Remembering Ken Chapman

Yesterday I attended a funeral of an old friend. This is nothing new as I am of an age when people I have a good amount of past dealings with are dying around me on a regular basis and my inclination is to pay my respects when I can. As for age, this was poignantly brought home to me when someone offered me their seat, for the church, Ferndale Baptist, was already full when I had arrived. Further evidence of my often having attended and even officiated at funerals was being greeted, on first name terms, by the funeral director!

The friend in question was Ken Chapman (10th March 1929 – 24th August 2019). I only knew of Ken’s passing as it happened that last week I had cause to visit Ferndale and it was then I found out. I got to know Ken when for a short time, in the mid to late 1980’s, I attended Ferndale Baptist, where Ken was a member and also led its Boy’s Brigade company. As I had previously had BB involvement I was soon to get involved with Ken’s operation, including two camps in the Lake District where I have vivid recollections of Ken leading some serious Fell walking for the whole camp. I don’t recall whether I had offered to get involved or was simply asked if I coud help but true to character Ken encouraged my participation.

As is often the case at funerals, one learns a lot about the person being remembered and, in this case, while it was clear there were large gaps in my knowledge what came out concerning Ken was consistent with my own impressions and memories during the short time I interacted with him. The thing that impressed many besides myself was Ken was an honourable man, a gentleman. He was quietly spoken, modest and understated but where his few words were seasoned with salt, with a wicked sense of humour and a practical acumen and can do attitude who could often be called upon to lend a hand. He was blessed with a large, loving family including great grandchildren, and clearly many friends.

Besides his love for mountain walking, Ken’s other outdoor activities included skiing and sailing, two activities I also enjoyed before giving them up for married life. I recall well joining Ken and the two chums he regularly skied with for a week in “le trois 3 vallées” ski resort. I understand it was Ken’s practice to invite a newbie to join them and for that year I was the one. Ken told me there was only one rule – whatever took place or was said during that period did not get told back home. I recall while skiing was the central aim of the holiday, wining and dining (done in-house) with pleasant chats etc. was the main activity of our holiday. When Ken retired from working in the City, he brought his own sailing boat and invited me to crew. I recall one time when the wind had dropped and we couldn’t use the engine because the propeller had inadvertantly got caught in some rope attached to a buoy while out at sea. I recall my attempts at heroics diving under water and trying unsuccessfully to cut away with a knife the rope around the propeller. We safely made it to harbor and solved the problem when the tide was out. In all that time Ken was a model of calm assurance with tea always on offer.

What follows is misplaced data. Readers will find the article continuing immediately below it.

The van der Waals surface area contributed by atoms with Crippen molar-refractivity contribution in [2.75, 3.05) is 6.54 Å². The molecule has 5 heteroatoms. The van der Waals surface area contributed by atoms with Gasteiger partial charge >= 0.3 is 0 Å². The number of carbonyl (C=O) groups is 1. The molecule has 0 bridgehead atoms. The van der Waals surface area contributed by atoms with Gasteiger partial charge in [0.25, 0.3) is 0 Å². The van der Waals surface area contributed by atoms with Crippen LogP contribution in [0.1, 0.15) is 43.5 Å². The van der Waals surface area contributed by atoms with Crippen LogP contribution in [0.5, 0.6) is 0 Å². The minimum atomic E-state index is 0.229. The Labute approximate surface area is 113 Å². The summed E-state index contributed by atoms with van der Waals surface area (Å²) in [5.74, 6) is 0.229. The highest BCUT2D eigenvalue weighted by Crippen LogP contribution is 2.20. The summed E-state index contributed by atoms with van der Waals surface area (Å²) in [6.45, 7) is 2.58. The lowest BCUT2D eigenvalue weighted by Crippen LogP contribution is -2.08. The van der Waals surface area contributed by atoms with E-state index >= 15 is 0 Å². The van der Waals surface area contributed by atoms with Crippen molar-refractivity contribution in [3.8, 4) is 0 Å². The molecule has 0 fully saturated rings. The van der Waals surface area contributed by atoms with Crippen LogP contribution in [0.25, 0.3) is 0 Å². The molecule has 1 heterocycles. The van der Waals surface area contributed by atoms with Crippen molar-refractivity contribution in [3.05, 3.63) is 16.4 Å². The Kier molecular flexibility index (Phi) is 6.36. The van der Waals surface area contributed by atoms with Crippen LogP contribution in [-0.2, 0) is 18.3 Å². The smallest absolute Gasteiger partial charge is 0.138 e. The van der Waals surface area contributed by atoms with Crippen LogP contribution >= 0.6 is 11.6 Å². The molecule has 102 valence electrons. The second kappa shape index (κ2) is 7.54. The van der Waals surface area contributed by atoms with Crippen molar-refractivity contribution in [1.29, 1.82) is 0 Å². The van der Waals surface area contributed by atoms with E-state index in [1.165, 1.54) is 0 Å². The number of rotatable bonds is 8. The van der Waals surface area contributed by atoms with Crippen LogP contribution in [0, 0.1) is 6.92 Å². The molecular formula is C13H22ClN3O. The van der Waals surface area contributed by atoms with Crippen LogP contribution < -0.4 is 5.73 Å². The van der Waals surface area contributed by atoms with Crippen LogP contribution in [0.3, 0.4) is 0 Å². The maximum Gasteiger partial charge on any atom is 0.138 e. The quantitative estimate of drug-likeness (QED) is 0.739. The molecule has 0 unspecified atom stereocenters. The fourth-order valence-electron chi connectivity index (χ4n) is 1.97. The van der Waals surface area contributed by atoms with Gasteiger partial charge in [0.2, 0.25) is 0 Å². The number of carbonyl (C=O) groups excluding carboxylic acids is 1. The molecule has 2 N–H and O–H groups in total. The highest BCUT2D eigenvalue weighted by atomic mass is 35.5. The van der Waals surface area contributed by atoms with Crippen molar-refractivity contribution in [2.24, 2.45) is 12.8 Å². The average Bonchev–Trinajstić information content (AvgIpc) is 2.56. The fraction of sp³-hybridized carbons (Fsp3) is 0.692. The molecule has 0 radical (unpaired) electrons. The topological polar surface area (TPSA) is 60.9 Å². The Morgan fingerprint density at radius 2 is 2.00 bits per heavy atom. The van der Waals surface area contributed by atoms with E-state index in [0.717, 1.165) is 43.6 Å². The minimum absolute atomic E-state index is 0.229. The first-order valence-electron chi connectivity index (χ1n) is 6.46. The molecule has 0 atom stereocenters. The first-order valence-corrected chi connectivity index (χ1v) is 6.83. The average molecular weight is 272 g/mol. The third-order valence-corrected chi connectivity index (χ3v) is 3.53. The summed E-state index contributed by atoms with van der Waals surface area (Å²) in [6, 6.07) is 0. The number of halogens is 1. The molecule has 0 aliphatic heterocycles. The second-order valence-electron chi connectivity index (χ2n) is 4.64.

I dare say many could recount their experiences around Ken, a man who was much loved as evidenced by those in attendance and will be much missed, who understood the importance of serving others and acting with good grace. It was fitting that the final hymn was the Boy’s Brigade hymn: “will your anchor hold in the storms of life” and the final act of the service was a bugler playing “the Last Post”, much loved in BB circles and a fitting end to the service.

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